Chamber forum highlights insurance bill pros, cons

March 14, 2004|GARY MOYERS

Danville/Boyle County Chamber of Commerce executive director Paula Fowler Kilby saw Thursday's issue forum as a a first step for the organization in providing information on issues that affect its members.

The first forum presented pros and cons of House Bill 372, which would change certain provisions of the state's health insurance regulations. Many of those changes would affect small employers and associations.

"We put this one together in a great hurry," said Kilby, who took over the top role for the chamber earlier this year. "Actually, our turnout was pretty good considering the short notice we were forced to give members. We were able to pull this together completely only two days before the forum itself."

Approximately 20 people attended the early-morning meeting at City Hall to hear Bob Weiss, executive vice president of the Home Builders Association, and Jim Simpson, chief operating officer for the Kentucky State Chamber, present both sides of the issue.


Simpson said the state chamber opposes the bill, mainly because he says it will not save money on health care costs, but would merely redistribute the expenses.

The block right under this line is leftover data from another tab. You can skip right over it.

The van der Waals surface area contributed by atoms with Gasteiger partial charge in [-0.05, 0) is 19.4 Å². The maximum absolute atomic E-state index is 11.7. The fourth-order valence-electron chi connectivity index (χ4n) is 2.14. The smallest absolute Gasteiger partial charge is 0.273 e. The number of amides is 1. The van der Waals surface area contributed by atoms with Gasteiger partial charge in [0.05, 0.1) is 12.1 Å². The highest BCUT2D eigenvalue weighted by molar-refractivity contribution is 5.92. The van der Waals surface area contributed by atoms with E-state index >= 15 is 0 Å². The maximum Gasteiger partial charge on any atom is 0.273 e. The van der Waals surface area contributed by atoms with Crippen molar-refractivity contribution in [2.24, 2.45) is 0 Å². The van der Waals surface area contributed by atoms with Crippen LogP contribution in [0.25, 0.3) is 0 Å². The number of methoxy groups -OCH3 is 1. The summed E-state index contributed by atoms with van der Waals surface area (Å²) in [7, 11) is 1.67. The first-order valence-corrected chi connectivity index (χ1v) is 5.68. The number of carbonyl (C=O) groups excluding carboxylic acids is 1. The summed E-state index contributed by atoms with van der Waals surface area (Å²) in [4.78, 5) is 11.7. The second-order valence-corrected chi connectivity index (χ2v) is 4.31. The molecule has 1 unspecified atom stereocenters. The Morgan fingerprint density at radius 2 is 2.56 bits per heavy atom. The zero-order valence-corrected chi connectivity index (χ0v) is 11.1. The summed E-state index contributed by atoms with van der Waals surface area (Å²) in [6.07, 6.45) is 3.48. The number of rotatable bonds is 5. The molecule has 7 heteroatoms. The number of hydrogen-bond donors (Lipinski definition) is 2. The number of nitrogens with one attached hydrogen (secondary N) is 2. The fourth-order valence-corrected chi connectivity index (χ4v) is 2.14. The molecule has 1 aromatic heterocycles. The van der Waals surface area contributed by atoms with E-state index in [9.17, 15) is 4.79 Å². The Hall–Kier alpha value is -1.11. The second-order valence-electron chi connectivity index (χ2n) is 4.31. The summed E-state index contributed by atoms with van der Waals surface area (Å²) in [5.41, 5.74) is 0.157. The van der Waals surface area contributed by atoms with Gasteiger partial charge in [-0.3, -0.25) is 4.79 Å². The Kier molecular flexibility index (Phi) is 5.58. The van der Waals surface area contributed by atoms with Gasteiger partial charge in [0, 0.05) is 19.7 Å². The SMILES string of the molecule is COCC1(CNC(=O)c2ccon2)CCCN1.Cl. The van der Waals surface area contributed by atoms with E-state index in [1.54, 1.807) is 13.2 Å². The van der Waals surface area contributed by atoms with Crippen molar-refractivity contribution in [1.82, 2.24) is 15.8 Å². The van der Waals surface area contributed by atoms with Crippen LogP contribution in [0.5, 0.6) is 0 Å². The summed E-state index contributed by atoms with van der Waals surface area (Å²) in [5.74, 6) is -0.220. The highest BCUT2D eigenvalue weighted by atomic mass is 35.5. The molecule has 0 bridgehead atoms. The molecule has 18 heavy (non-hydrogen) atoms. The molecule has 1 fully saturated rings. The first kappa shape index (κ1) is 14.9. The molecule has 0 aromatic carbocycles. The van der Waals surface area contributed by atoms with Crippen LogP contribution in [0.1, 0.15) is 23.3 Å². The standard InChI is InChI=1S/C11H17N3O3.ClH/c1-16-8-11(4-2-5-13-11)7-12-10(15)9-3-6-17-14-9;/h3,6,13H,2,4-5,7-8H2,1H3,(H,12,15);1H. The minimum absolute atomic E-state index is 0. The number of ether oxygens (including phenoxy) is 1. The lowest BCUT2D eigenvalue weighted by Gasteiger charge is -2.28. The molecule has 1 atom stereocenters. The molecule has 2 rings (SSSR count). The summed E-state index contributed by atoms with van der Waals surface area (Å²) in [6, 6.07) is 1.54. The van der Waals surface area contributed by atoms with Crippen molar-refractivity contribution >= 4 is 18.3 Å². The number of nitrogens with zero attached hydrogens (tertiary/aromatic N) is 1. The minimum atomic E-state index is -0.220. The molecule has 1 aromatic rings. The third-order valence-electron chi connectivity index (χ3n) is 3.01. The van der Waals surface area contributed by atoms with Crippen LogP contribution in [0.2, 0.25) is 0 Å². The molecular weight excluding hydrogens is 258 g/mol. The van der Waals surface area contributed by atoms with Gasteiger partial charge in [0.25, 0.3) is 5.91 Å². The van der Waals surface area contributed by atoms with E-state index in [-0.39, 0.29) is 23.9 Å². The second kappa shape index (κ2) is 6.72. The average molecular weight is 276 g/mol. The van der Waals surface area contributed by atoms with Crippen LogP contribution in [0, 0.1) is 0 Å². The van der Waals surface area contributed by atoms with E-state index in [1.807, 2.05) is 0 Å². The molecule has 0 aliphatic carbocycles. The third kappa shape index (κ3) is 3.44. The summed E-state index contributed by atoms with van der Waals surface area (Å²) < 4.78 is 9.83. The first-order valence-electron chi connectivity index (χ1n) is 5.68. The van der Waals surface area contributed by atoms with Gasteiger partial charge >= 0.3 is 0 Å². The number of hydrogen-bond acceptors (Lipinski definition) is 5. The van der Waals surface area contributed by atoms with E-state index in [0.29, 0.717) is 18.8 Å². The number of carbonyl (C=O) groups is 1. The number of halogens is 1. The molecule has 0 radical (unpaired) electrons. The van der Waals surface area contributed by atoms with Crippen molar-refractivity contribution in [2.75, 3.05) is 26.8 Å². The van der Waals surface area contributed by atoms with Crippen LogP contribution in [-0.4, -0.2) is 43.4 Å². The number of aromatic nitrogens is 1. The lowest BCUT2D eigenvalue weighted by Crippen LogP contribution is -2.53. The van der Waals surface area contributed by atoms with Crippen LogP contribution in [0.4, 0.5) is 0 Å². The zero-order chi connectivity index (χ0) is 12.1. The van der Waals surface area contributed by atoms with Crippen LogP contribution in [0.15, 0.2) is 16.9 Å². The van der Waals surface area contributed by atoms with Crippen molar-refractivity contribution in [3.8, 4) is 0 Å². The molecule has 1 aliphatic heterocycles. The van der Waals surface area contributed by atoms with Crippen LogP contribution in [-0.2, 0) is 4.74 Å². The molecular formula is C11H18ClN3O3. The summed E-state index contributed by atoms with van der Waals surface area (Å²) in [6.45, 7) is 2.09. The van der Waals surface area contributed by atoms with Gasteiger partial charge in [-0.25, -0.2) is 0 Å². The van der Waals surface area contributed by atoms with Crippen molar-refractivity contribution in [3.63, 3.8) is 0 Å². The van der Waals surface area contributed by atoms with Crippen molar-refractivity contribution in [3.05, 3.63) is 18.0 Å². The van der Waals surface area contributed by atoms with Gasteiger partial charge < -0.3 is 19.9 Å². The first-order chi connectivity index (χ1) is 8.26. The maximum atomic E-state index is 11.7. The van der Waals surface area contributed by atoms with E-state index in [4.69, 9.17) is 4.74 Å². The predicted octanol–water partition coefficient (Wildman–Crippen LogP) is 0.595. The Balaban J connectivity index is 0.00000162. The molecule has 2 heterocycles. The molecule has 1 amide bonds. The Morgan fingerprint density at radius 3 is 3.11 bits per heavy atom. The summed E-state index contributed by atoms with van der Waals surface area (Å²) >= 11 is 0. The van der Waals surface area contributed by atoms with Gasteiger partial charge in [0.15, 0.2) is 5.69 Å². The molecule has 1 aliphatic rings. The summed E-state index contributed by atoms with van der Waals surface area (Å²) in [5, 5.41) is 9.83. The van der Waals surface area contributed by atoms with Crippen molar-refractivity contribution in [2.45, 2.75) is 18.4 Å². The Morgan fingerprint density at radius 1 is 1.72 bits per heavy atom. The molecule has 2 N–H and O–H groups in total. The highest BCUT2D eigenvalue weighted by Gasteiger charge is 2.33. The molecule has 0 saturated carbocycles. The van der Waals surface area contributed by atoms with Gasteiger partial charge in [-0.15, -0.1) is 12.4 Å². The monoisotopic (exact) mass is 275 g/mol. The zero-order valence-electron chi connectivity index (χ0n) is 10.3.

"We have 430 members with 10 or fewer employees, and another 2,500 member associates," said Simpson. "We're taking the stand that this bill would force companies with 11 or more employees to bear the costs for those in the 2-10 employee range."

Simpson said that would happen if the bill allows high-cost employees at small businesses in association health plans to be dumped into the Kentucky Access pool, which was created for people in the individual market who cannot obtain health insurance. The costs for those Access members, Simpson said, would be born by the remainder of policy holders.

Simpson said he is concerned that passage of the bill would create an uneven playing field for association plans and the rest of the market, likening it to the problems caused by HB 250 in the late 90s, which eventually caused most insurers to leave the state because of new regulations and requirements.

Weiss, however, said the bill would allow employers with 10 or fewer employees to survive the skyrocketing costs of providing employee health insurance by giving them options, including placing high-risk members in the Access pool.

"The average size of businesses in our association is three employees," said Weiss. "Anthem is the primary carrier for those associations, and as rates go up and administrative costs go up, the small employer is forced to use more and more revenue to pay insurance costs. It's driving many of them out of business."

Weiss said the bill is about giving employers choices and the opportunity to bring insurance costs down.

HB 372 has passed the Kentucky House, and is now in the Senate for consideration.

Kilby said the local chamber plans to sponsor more of these educational forums in the future.

"This is one way we can provide a needed service to our members," she said. "Forums like this provide them with the opportunity to become educated about bills that affect them directly."

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